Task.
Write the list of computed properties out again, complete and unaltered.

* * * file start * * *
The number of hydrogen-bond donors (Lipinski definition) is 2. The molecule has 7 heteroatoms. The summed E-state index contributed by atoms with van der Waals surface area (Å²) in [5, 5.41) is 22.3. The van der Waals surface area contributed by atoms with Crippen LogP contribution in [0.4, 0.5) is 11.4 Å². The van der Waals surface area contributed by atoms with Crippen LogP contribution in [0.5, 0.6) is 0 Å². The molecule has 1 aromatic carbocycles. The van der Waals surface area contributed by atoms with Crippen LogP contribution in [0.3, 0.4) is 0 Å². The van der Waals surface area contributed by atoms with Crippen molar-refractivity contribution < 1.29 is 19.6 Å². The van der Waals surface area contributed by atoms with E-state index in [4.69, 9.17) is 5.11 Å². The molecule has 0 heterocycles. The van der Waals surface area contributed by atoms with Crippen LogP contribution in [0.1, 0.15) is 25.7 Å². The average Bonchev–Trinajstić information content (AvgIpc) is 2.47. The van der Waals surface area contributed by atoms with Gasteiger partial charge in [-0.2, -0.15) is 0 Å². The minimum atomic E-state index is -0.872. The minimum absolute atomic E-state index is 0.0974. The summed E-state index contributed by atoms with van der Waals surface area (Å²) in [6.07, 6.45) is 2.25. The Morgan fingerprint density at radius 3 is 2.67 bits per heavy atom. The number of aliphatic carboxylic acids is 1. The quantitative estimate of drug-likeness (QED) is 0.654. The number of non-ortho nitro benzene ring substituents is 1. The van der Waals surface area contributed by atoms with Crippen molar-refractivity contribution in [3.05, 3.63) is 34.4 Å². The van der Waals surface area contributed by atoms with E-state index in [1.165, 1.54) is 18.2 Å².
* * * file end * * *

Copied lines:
The number of hydrogen-bond donors (Lipinski definition) is 2. The molecule has 7 heteroatoms. The summed E-state index contributed by atoms with van der Waals surface area (Å²) in [5, 5.41) is 22.3. The van der Waals surface area contributed by atoms with Crippen LogP contribution in [0.4, 0.5) is 11.4 Å². The van der Waals surface area contributed by atoms with Crippen LogP contribution in [0.5, 0.6) is 0 Å². The molecule has 1 aromatic carbocycles. The van der Waals surface area contributed by atoms with Crippen LogP contribution in [0.3, 0.4) is 0 Å². The van der Waals surface area contributed by atoms with Crippen molar-refractivity contribution < 1.29 is 19.6 Å². The van der Waals surface area contributed by atoms with E-state index in [4.69, 9.17) is 5.11 Å². The molecule has 0 heterocycles. The van der Waals surface area contributed by atoms with Crippen LogP contribution in [0.1, 0.15) is 25.7 Å². The average Bonchev–Trinajstić information content (AvgIpc) is 2.47. The van der Waals surface area contributed by atoms with Gasteiger partial charge in [-0.2, -0.15) is 0 Å². The minimum atomic E-state index is -0.872. The minimum absolute atomic E-state index is 0.0974. The summed E-state index contributed by atoms with van der Waals surface area (Å²) in [6.07, 6.45) is 2.25. The Morgan fingerprint density at radius 3 is 2.67 bits per heavy atom. The number of aliphatic carboxylic acids is 1. The quantitative estimate of drug-likeness (QED) is 0.654. The number of non-ortho nitro benzene ring substituents is 1. The van der Waals surface area contributed by atoms with Crippen molar-refractivity contribution in [3.05, 3.63) is 34.4 Å². The van der Waals surface area contributed by atoms with E-state index in [1.165, 1.54) is 18.2 Å².